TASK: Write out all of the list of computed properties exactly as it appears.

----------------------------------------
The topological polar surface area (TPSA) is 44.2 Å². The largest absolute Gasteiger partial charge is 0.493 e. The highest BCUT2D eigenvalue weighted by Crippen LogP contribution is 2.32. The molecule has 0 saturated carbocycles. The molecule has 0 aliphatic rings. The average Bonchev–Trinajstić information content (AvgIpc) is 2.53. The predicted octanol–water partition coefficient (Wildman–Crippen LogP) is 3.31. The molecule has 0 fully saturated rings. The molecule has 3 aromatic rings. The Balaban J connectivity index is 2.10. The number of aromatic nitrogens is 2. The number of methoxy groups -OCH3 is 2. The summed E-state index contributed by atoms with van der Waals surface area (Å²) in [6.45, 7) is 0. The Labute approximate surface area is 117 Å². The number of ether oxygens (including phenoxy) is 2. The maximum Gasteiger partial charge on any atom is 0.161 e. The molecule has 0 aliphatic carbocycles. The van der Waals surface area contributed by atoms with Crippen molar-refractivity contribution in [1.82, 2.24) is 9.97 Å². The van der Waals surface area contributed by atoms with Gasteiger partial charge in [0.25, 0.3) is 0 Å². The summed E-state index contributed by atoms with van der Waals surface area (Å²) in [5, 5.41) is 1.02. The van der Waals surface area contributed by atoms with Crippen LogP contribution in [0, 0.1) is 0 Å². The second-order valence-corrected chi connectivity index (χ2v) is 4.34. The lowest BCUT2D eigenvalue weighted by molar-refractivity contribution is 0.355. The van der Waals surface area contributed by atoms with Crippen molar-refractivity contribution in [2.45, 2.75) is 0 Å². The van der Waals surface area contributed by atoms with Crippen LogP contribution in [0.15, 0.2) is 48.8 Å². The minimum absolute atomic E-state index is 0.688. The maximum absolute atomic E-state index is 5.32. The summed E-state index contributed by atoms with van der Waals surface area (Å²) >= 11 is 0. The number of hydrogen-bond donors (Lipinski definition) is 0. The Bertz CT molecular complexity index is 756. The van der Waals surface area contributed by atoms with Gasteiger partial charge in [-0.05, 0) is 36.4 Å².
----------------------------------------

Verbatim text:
The topological polar surface area (TPSA) is 44.2 Å². The largest absolute Gasteiger partial charge is 0.493 e. The highest BCUT2D eigenvalue weighted by Crippen LogP contribution is 2.32. The molecule has 0 saturated carbocycles. The molecule has 0 aliphatic rings. The average Bonchev–Trinajstić information content (AvgIpc) is 2.53. The predicted octanol–water partition coefficient (Wildman–Crippen LogP) is 3.31. The molecule has 0 fully saturated rings. The molecule has 3 aromatic rings. The Balaban J connectivity index is 2.10. The number of aromatic nitrogens is 2. The number of methoxy groups -OCH3 is 2. The summed E-state index contributed by atoms with van der Waals surface area (Å²) in [6.45, 7) is 0. The Labute approximate surface area is 117 Å². The number of ether oxygens (including phenoxy) is 2. The maximum Gasteiger partial charge on any atom is 0.161 e. The molecule has 0 aliphatic carbocycles. The van der Waals surface area contributed by atoms with Crippen molar-refractivity contribution in [1.82, 2.24) is 9.97 Å². The van der Waals surface area contributed by atoms with Gasteiger partial charge in [0.25, 0.3) is 0 Å². The summed E-state index contributed by atoms with van der Waals surface area (Å²) in [5, 5.41) is 1.02. The van der Waals surface area contributed by atoms with Crippen LogP contribution in [0, 0.1) is 0 Å². The second-order valence-corrected chi connectivity index (χ2v) is 4.34. The lowest BCUT2D eigenvalue weighted by molar-refractivity contribution is 0.355. The van der Waals surface area contributed by atoms with Crippen molar-refractivity contribution in [2.45, 2.75) is 0 Å². The van der Waals surface area contributed by atoms with Crippen LogP contribution in [0.15, 0.2) is 48.8 Å². The minimum absolute atomic E-state index is 0.688. The maximum absolute atomic E-state index is 5.32. The summed E-state index contributed by atoms with van der Waals surface area (Å²) >= 11 is 0. The number of hydrogen-bond donors (Lipinski definition) is 0. The Bertz CT molecular complexity index is 756. The van der Waals surface area contributed by atoms with Gasteiger partial charge in [-0.05, 0) is 36.4 Å².